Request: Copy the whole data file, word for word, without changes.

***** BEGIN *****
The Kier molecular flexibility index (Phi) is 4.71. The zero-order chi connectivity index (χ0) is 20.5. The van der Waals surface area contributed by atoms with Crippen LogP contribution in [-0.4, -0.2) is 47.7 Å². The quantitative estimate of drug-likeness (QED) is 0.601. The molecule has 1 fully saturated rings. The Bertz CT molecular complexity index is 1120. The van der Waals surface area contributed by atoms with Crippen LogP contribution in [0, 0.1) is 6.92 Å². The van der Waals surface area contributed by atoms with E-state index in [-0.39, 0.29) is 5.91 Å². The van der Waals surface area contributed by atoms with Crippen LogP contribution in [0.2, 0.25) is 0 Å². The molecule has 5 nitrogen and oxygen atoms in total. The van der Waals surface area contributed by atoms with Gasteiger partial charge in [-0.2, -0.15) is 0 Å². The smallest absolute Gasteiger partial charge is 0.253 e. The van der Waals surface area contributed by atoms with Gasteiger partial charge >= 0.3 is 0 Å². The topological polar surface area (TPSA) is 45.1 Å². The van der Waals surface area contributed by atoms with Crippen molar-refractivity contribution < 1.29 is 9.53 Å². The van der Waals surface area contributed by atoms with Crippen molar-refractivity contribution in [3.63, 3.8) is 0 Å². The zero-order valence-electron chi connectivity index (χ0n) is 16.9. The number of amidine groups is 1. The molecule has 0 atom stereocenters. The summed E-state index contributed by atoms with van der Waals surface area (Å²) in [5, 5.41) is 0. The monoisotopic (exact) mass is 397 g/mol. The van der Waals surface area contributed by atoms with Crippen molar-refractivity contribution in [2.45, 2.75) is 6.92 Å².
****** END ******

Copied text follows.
The Kier molecular flexibility index (Phi) is 4.71. The zero-order chi connectivity index (χ0) is 20.5. The van der Waals surface area contributed by atoms with Crippen LogP contribution in [-0.4, -0.2) is 47.7 Å². The quantitative estimate of drug-likeness (QED) is 0.601. The molecule has 1 fully saturated rings. The Bertz CT molecular complexity index is 1120. The van der Waals surface area contributed by atoms with Crippen LogP contribution in [0, 0.1) is 6.92 Å². The van der Waals surface area contributed by atoms with E-state index in [-0.39, 0.29) is 5.91 Å². The van der Waals surface area contributed by atoms with Crippen LogP contribution in [0.2, 0.25) is 0 Å². The molecule has 5 nitrogen and oxygen atoms in total. The van der Waals surface area contributed by atoms with Gasteiger partial charge in [-0.2, -0.15) is 0 Å². The smallest absolute Gasteiger partial charge is 0.253 e. The van der Waals surface area contributed by atoms with Gasteiger partial charge >= 0.3 is 0 Å². The topological polar surface area (TPSA) is 45.1 Å². The van der Waals surface area contributed by atoms with Crippen molar-refractivity contribution < 1.29 is 9.53 Å². The van der Waals surface area contributed by atoms with Crippen molar-refractivity contribution in [3.63, 3.8) is 0 Å². The zero-order valence-electron chi connectivity index (χ0n) is 16.9. The number of amidine groups is 1. The molecule has 0 atom stereocenters. The summed E-state index contributed by atoms with van der Waals surface area (Å²) in [5, 5.41) is 0. The monoisotopic (exact) mass is 397 g/mol. The van der Waals surface area contributed by atoms with Crippen molar-refractivity contribution in [2.45, 2.75) is 6.92 Å².